New research carried out by scientists in the United States has revealed that depression and anxiety are twice as common in people who have recently been diagnosed with Parkinson’s disease compared with the general population.
The work published by the University of Pennsylvania in the academic journal Neurology, showed that depression increases in frequency and severity in Parkinson’s patients and discovered that it was often not properly diagnosed and sometimes left untreated.
The study followed 423 newly-diagnosed Parkinson’s patients over a two year period and tracked their mental health.
From the outset of the study, 14 per cent of the group had experienced depression, compared to just 6.6 per cent of healthy volunteers.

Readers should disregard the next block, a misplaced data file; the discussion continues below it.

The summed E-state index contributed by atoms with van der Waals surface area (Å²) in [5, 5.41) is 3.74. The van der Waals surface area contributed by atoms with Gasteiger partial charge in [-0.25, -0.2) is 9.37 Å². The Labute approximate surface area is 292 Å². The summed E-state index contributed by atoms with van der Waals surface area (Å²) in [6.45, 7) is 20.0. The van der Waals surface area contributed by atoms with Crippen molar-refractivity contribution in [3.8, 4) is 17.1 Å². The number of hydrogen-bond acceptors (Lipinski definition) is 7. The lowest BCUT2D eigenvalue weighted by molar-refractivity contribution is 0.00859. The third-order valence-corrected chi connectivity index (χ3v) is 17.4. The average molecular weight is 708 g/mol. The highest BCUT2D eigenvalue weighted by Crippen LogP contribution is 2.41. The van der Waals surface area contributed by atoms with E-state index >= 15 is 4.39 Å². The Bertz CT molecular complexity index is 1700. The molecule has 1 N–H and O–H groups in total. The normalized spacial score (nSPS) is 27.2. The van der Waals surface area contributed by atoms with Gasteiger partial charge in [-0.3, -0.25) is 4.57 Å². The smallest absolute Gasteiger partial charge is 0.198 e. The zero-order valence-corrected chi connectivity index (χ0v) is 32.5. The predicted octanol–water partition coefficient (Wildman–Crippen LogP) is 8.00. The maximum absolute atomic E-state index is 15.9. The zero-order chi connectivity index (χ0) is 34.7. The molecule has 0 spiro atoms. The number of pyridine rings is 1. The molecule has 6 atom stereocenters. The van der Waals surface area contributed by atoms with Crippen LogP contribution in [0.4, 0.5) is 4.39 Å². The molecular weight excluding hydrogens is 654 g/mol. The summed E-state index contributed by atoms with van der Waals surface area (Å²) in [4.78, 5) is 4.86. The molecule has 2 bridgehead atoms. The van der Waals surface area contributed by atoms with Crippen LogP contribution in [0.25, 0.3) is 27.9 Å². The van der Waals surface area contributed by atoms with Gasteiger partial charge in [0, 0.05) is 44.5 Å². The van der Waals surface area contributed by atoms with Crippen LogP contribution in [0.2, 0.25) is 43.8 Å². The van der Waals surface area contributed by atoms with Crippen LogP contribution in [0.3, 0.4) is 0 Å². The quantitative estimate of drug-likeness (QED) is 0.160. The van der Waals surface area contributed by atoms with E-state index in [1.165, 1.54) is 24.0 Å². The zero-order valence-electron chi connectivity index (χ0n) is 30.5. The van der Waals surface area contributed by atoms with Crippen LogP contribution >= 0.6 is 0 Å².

Of those who participated 16 per cent started out on anti-depressant medication, but this figure rose significantly to 25 per cent by the end of the study.
Previous research suggests that the disease’s impact on the brain can be a trigger for depression.
Speaking with the BBC, Professor David Burn, from the University of Newcastle, who is funded by Parkinson’s UK, said: “It is well-recognised that people do get depression and anxiety up to 10 years before they develop Parkinson’s disease.
“People recognise the tremor and movement problems of Parkinson’s, but the disease actually starts in the brain, affecting certain chemicals.
“This can cause sleep problems initially and can also lead to minor forms of depression.”
Parkinson’s UK is advising any patients with concerns to speak to their doctor, caregiver or consultant if they are worried about depression or anxiety.
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